Why Was the Heart Not Put in the Canopic Jar?
Ancient Egyptians preserved certain organs except for the heart, as it is the most important organ in the whole body. The heart is the main source of the good and bad deeds of the person, the weight of the heart was an important source in the afterlife because it determined whether the deceased would go to heaven or will be eaten by the monster. This process was believed that happens by the Goddess "Maat" the Goddess of law, justice, and balance.
- The Feather of Goddess Maat "Judgement Process"
During this judgment process, if the heart of the deceased was lighter than the feather of the Goddess "Maat" then the deceased will move to heaven which is called "The Field of Reeds" where joy, happiness, and a better life with whom they love. If the heart of the deceased is heavier than the feather of Goddess "Maat", then the soul of the deceased will be stuck in the underworld, and the body will be eaten by a scary monster "Goddess "Ammut", then the deceased will be lost forever. The Ancient Egyptians had a primary purpose in life; to be good people so that the heart would be lighter than the feather, and they desired to commit good actions to avoid extinction and punishment in the afterlife.
Canopic Jars and Their Significance in Ancient Egyptian Life
The Canopic jars of ancient Egypt were a greatly significant part of the mummification process itself, as they were used to store the vital organs of the deceased except the heart. These four jars were made of clay, gold, stone, wood, or even alabaster, depending on the wealth of the deceased as there were different prices for each kind. The covers on each of the four jars represented one of the four sons of God "Horus".
The Canopic jars had the main function which is storing the intestines, stomach, liver, and lungs. The Ancient Egyptian people believed that these organs would be needed in the afterlife so they need them in their vital case. The Canopic jars were put in the tombs beside the remains and played an important role in the burial ceremony.
The Art of the Canopic Jars
Canopic jars were an important factor in ancient Egyptian burial practices and their life as a whole. As part of the mummification process, these incredible jars were used to keep the deceased's internal organs. Making Canopic jars was a delicate technique that demanded great workmanship as well as a thorough grasp of ancient Egyptian religious beliefs.
The design of the canopic jar was significant since each jar represented a different organ of the body. Imsety, Duamutef, Hapi, and Qebehsenuef, the four sons of God "Horus" the God of the sky. The four sons of "Horus" were the protectors of the organs of the deceased, and each had a unique job; the jars were painted with complex patterns and hieroglyphics depicting the role of each son of Horus. The lids of the jars were also decorated with unique designs and featured the head of one of the sons of "Horus".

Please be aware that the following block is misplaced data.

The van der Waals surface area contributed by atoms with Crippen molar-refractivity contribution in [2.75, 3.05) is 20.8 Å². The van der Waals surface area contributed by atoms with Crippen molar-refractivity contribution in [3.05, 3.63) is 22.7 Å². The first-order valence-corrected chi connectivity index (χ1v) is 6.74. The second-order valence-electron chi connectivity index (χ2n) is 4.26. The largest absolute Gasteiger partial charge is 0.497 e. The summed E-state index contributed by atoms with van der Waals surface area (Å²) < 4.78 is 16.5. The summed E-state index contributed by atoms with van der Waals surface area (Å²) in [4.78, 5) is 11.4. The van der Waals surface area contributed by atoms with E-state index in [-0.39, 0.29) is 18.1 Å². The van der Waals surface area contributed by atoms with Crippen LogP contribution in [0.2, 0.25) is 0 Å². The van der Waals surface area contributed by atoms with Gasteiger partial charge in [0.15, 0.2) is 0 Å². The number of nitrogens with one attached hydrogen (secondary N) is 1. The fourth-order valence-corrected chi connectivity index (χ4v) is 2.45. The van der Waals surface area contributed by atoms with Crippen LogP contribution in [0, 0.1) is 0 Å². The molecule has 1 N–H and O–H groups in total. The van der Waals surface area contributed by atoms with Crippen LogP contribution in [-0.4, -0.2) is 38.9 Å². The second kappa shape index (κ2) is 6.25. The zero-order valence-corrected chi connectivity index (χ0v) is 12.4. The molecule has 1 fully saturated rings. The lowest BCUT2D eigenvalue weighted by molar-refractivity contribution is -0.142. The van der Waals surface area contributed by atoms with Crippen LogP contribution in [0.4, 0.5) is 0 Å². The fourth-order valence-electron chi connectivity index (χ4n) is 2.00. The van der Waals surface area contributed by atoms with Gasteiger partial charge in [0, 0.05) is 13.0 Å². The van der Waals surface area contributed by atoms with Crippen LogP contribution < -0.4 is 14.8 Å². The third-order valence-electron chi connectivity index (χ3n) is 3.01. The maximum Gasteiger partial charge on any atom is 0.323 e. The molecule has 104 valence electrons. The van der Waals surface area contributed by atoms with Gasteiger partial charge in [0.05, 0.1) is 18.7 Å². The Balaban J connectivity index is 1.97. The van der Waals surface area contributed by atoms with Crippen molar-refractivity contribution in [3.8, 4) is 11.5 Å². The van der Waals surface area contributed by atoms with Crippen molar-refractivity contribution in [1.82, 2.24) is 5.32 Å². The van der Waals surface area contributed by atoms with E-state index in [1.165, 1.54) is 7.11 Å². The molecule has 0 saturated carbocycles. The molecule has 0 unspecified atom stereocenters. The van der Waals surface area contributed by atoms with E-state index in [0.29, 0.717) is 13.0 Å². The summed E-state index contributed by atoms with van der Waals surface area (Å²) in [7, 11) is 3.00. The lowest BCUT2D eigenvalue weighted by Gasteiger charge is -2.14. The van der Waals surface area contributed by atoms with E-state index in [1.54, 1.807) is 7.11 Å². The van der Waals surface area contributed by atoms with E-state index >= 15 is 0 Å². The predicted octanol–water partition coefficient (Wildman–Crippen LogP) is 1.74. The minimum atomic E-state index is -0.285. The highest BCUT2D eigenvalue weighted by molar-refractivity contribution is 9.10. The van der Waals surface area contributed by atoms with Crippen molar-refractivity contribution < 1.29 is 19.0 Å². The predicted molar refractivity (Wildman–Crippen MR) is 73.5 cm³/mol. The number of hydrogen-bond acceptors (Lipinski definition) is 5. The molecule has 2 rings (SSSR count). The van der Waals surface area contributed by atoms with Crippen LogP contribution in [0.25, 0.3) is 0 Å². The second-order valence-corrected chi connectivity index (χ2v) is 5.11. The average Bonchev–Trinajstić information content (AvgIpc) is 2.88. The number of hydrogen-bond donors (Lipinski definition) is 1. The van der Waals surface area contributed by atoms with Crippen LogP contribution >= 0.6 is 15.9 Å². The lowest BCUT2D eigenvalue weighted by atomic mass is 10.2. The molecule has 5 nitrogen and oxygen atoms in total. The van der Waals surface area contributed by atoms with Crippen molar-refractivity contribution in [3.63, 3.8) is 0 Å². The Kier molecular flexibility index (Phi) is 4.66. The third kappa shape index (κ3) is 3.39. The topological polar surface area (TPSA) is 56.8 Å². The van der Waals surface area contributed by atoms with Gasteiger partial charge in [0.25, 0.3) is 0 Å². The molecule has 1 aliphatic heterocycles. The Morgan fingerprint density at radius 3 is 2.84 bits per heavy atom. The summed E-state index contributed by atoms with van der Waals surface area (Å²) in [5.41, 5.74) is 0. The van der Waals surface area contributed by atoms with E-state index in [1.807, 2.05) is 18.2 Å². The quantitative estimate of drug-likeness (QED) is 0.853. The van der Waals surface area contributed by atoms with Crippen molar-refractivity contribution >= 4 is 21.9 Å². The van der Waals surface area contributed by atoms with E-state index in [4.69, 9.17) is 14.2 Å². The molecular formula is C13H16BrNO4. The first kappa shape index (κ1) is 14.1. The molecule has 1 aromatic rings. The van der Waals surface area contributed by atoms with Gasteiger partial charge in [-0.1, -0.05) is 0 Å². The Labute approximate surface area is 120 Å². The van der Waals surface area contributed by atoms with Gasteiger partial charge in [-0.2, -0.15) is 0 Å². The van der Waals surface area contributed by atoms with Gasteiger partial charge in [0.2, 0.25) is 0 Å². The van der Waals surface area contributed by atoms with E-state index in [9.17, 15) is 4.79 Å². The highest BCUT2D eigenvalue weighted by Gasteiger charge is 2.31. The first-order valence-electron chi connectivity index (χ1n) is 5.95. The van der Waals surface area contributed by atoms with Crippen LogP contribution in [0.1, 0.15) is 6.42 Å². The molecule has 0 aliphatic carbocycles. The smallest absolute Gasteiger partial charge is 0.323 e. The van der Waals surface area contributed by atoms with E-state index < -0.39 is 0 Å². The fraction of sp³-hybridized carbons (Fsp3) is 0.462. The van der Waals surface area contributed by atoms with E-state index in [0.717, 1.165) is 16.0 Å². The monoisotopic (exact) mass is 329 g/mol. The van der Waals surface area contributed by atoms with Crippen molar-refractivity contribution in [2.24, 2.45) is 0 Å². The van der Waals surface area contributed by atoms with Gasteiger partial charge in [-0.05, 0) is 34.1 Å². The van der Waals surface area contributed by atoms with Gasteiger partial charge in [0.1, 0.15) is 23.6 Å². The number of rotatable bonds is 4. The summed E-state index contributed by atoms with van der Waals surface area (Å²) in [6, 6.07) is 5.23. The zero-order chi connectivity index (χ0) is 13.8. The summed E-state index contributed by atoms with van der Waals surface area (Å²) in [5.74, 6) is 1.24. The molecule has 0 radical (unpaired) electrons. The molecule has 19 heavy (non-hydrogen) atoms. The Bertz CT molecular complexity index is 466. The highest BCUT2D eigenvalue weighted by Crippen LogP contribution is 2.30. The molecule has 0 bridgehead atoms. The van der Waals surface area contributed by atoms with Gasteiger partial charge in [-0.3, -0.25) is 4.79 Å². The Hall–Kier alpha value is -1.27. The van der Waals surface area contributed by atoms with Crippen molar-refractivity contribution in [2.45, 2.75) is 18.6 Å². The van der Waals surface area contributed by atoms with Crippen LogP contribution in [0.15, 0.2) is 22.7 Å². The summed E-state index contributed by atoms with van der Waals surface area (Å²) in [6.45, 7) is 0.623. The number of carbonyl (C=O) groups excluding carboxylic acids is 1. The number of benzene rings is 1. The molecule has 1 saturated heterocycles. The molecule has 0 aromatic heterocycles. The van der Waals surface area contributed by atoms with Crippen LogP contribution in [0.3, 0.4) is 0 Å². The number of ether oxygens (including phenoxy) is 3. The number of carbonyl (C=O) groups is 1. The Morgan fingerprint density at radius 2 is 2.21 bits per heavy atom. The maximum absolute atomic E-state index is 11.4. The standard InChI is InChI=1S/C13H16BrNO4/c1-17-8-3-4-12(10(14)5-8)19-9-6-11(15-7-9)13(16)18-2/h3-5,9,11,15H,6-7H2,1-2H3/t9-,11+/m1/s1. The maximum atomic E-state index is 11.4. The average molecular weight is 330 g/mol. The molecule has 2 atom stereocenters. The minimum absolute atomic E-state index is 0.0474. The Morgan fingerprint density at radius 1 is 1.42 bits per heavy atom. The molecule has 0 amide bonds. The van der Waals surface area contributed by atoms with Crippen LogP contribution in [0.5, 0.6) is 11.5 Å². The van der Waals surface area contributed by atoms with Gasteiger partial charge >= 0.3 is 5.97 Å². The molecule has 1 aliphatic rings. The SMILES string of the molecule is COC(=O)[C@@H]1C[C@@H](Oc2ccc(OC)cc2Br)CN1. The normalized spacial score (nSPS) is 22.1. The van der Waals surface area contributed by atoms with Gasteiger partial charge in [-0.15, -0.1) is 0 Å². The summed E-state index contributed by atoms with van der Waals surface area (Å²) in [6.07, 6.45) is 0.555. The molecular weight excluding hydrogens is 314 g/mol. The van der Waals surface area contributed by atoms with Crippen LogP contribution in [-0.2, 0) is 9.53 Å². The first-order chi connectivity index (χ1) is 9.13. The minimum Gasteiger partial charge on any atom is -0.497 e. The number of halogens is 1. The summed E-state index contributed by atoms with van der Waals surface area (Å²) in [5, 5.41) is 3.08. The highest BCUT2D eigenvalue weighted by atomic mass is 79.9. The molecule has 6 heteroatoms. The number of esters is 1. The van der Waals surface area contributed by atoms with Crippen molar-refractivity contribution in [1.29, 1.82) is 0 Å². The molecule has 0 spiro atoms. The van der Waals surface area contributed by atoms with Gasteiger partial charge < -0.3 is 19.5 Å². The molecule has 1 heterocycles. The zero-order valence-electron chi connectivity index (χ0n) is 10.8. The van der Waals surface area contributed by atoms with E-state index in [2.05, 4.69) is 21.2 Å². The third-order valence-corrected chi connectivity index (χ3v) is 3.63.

Great Facts about Canopic Jars in Ancient Egypt
- There are four Canopic jars, and they are the four sons of God "Horus" the God of the sky.
- The names of the four sons were "Imsety, Hapi, Duamutef, and Qebehsenuef"
- The Canopic jars were buried alongside the deceased in their tombs.
- Ancient Egyptians believed that they will need their organs in the afterlife.
- Each jar has a specific rule for protecting a certain organ.
- The four vital organs that must include are "the liver, stomach, lungs, and intestines".
- The guardian "Imsety" was responsible for protecting the liver.
- The guardian "Hapy" was responsible for protecting the lungs.
- The guardian "Qebehsenuef" was responsible for protecting the intestines.
- The guardian "Duamutef" was responsible for protecting the stomach.
- The four sons were symbols to honor the God "Horus".
- The heart is the most important part of the deceased.
- The brain was not important as the other parts, so they destroyed it.
- Canopic jars were elaborately designed, and the top of each jar served as a cover.
- In ancient Egyptian belief, the body needed to be kept so that the person could return.
- The God "Horus" was the God of war and the sky.
- God "Horus" was married to the Goddess "Hathor".
In closing, the significance of Canopic jars was a highly respected profession in ancient Egypt, as the Canopic jars were considered some of the masterpieces of art decorated with elaborate scenes from Ancient Egyptian mythology. Canopic jars are regarded as some of the most beautiful and interesting relics of ancient Egypt in the current age.
These jars were a witness to the skill and talent of the artisans who constructed them, as well as the ancient Egyptians' intense veneration for their deceased.
Trips in Egypt is a specialized travel agency that is ready to make your dream come true by arranging a perfect Egypt tour for your lifetime to museums to witness masterpieces of Canopic jars. The ancient Egyptian monuments will captivate and inspire you to explore the jars sky in all its beauty.